James Shaheen and I got to spend some time with Bernie Glassman this weekend at Upaya Zen Center in Santa Fe. He is extremely charismatic, bursting with warm-hearted humor, and fond of jokes. I had recently been glancing through the book The Hazy Moon of Enlightenment and wondered if the sterner “Tetsugen Glassman Sensei” of the 1970s felt like another life to him now. His answer was yes and no, but mostly no. Here’s a sample of what you’ll find in Hazy Moon:
What is Enlightenment?: Dharma Dialogue with Tetsugen Glassman Sensei As you all know, the word Buddha means “awakened one,” “enlightened one.” Buddhism is a religion, a way of life, of awakening or of enlightenment. When he attained enlightenment, Shakyamuni Buddha exclaimed: “How wonderful, how wonderful! Each one of us, every sentient being, is the Buddha, is enlightenment, without exception.” Each one of us here is enlightened, is the Buddha. Now I’d like to ask you, “What is enlightenment?” Q: Enlightenment is the three poisons: greed, anger, and ignorance. Greed: the desire to enlighten all beings. Sensei: Anger? Q: Anger at delusion. Ignorance: just don’t know. Just don’t know and keep that “don’t know.” Sensei: Thank you for your answer. Q: Thank you.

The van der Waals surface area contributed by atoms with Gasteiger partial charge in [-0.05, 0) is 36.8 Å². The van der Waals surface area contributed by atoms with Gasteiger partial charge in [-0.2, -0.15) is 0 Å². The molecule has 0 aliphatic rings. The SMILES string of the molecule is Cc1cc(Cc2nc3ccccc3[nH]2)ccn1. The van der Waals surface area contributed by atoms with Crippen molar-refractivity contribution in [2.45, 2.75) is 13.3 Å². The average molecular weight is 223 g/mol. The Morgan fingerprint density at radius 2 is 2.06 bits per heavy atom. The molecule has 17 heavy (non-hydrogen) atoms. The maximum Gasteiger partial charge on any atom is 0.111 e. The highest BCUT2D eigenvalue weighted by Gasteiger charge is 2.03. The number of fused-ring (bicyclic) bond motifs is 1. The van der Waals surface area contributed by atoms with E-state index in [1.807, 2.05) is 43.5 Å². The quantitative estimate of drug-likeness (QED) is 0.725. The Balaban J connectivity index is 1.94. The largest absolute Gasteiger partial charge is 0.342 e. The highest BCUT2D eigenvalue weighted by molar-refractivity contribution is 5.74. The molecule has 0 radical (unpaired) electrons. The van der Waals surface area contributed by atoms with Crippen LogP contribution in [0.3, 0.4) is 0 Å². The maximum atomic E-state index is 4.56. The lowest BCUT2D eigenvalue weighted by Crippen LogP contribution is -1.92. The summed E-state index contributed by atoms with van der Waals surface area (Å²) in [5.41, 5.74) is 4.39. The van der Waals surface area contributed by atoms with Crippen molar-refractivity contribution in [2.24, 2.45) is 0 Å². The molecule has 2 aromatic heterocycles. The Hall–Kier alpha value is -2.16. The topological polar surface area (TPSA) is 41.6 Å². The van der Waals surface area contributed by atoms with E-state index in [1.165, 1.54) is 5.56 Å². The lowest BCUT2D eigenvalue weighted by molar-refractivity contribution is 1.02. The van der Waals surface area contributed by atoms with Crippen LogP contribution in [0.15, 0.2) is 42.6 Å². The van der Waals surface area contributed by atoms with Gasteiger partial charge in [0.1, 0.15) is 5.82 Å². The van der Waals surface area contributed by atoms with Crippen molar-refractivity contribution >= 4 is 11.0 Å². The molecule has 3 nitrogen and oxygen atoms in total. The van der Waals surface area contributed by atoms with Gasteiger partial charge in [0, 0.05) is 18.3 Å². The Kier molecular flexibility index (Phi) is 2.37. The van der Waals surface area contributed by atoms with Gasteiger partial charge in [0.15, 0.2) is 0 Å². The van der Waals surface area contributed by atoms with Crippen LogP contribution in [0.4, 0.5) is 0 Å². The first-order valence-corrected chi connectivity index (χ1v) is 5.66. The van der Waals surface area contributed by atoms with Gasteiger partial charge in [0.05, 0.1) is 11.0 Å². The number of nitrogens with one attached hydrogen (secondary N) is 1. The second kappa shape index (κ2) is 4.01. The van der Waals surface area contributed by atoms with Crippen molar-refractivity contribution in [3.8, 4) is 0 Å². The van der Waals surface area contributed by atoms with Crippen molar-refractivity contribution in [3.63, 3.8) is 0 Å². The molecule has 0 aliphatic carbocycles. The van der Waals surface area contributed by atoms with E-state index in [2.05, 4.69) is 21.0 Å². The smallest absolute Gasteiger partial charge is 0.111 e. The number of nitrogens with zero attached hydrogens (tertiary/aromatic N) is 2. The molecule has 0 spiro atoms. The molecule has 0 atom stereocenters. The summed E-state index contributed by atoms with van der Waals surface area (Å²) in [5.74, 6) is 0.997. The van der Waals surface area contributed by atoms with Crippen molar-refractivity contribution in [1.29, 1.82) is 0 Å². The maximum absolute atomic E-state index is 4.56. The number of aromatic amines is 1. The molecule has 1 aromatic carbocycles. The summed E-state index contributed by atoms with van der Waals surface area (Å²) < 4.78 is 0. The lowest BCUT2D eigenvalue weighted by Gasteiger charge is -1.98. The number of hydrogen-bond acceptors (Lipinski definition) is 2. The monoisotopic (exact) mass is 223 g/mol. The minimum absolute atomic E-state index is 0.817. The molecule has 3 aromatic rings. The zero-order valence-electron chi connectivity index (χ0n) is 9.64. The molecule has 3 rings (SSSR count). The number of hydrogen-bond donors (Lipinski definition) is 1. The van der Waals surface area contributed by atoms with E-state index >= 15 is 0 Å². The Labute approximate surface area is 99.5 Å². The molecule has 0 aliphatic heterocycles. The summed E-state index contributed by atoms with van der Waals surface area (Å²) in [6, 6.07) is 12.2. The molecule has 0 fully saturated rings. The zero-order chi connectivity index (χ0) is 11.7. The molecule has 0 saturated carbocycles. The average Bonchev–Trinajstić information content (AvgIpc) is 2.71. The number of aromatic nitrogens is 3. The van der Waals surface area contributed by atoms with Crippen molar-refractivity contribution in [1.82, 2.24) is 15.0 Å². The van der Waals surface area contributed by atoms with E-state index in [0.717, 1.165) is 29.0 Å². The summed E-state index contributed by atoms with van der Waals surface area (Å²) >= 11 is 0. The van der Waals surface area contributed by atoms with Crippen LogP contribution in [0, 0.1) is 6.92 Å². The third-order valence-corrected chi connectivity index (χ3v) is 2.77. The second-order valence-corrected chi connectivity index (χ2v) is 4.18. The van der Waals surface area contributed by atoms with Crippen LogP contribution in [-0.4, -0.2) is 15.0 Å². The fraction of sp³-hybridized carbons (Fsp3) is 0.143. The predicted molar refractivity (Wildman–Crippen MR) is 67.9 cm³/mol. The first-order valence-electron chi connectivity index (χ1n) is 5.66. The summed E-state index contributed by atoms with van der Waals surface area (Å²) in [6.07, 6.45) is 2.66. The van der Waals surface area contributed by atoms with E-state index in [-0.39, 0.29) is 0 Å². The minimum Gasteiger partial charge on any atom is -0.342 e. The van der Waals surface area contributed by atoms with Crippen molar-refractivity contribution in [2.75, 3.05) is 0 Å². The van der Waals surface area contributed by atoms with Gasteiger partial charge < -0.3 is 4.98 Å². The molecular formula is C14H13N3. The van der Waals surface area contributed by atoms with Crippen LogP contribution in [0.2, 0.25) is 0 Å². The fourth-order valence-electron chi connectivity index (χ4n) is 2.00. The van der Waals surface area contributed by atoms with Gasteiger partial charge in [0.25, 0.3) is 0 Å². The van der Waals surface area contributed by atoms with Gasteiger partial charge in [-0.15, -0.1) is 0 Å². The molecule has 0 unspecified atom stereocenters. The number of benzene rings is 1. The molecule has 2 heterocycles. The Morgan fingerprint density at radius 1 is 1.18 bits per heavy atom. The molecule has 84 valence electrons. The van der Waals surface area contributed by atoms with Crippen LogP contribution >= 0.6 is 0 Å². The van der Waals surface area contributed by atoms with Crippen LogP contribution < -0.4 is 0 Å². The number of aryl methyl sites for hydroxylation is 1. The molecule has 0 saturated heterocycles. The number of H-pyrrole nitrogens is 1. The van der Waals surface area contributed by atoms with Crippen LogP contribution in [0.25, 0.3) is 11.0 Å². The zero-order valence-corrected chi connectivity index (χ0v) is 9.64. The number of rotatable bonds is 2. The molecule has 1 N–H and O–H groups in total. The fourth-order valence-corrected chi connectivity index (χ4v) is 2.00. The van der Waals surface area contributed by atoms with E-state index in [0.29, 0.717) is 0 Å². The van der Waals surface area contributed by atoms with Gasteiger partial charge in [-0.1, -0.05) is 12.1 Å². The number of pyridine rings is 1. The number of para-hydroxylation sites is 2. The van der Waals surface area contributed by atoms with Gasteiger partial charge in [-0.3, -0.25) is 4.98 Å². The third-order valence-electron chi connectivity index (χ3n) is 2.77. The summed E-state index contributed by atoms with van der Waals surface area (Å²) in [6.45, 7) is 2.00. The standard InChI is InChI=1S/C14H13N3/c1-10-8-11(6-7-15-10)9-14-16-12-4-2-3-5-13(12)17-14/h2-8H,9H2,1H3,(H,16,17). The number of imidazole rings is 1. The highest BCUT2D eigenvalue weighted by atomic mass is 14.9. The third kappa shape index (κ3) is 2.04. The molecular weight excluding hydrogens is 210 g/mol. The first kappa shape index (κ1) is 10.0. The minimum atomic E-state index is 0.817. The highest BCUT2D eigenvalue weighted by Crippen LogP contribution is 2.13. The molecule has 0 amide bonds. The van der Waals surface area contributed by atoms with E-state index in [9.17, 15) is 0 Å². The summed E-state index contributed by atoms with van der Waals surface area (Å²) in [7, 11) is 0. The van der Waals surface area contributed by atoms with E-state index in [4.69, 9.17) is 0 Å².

In What the Buddha Thought, Richard Gombrich discusses why the Three Poisons should actually be called the Three Fires, a reference to the three fires of the brahmin’s household. The Buddha’s early metaphors were often references to brahmanic (or we might say Vedic) ritual, or to Jain practices, but the memory of this was quickly lost, often as soon as immediately after the Buddha’s parinirvana. Many of the Buddha’s analogies or descriptions of experience were centered around fire: Nibbana/nirvana refers to the extinguishing of a flame, as is well known, and the khandhas or skandhas, which are usually translated as “aggregates,” but which Gombrich says would more accurately be called “burning masses of fuel,” in other words, fuel for the fires of suffering.
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